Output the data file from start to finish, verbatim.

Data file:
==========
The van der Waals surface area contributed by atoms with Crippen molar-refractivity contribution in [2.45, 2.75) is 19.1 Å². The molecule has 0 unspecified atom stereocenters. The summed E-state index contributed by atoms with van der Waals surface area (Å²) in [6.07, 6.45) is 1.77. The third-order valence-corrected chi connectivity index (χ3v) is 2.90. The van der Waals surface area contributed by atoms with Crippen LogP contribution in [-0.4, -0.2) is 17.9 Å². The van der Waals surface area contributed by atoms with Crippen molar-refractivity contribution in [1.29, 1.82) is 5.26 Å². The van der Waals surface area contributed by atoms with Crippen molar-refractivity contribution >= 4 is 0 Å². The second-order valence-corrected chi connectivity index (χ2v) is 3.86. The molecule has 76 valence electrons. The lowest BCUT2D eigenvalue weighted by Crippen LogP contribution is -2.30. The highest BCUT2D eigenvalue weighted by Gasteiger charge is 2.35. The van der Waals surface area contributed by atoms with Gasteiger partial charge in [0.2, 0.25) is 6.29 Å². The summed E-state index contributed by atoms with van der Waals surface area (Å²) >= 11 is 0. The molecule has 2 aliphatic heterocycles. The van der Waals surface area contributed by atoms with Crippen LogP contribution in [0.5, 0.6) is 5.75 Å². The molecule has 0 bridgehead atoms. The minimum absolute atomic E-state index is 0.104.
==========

The van der Waals surface area contributed by atoms with Crippen molar-refractivity contribution in [2.45, 2.75) is 19.1 Å². The molecule has 0 unspecified atom stereocenters. The summed E-state index contributed by atoms with van der Waals surface area (Å²) in [6.07, 6.45) is 1.77. The third-order valence-corrected chi connectivity index (χ3v) is 2.90. The van der Waals surface area contributed by atoms with Crippen LogP contribution in [-0.4, -0.2) is 17.9 Å². The van der Waals surface area contributed by atoms with Crippen molar-refractivity contribution in [1.29, 1.82) is 5.26 Å². The van der Waals surface area contributed by atoms with Crippen molar-refractivity contribution >= 4 is 0 Å². The second-order valence-corrected chi connectivity index (χ2v) is 3.86. The molecule has 76 valence electrons. The lowest BCUT2D eigenvalue weighted by Crippen LogP contribution is -2.30. The highest BCUT2D eigenvalue weighted by Gasteiger charge is 2.35. The van der Waals surface area contributed by atoms with Gasteiger partial charge in [0.2, 0.25) is 6.29 Å². The summed E-state index contributed by atoms with van der Waals surface area (Å²) >= 11 is 0. The molecule has 2 aliphatic heterocycles. The van der Waals surface area contributed by atoms with Crippen LogP contribution in [0.5, 0.6) is 5.75 Å². The molecule has 0 bridgehead atoms. The minimum absolute atomic E-state index is 0.104.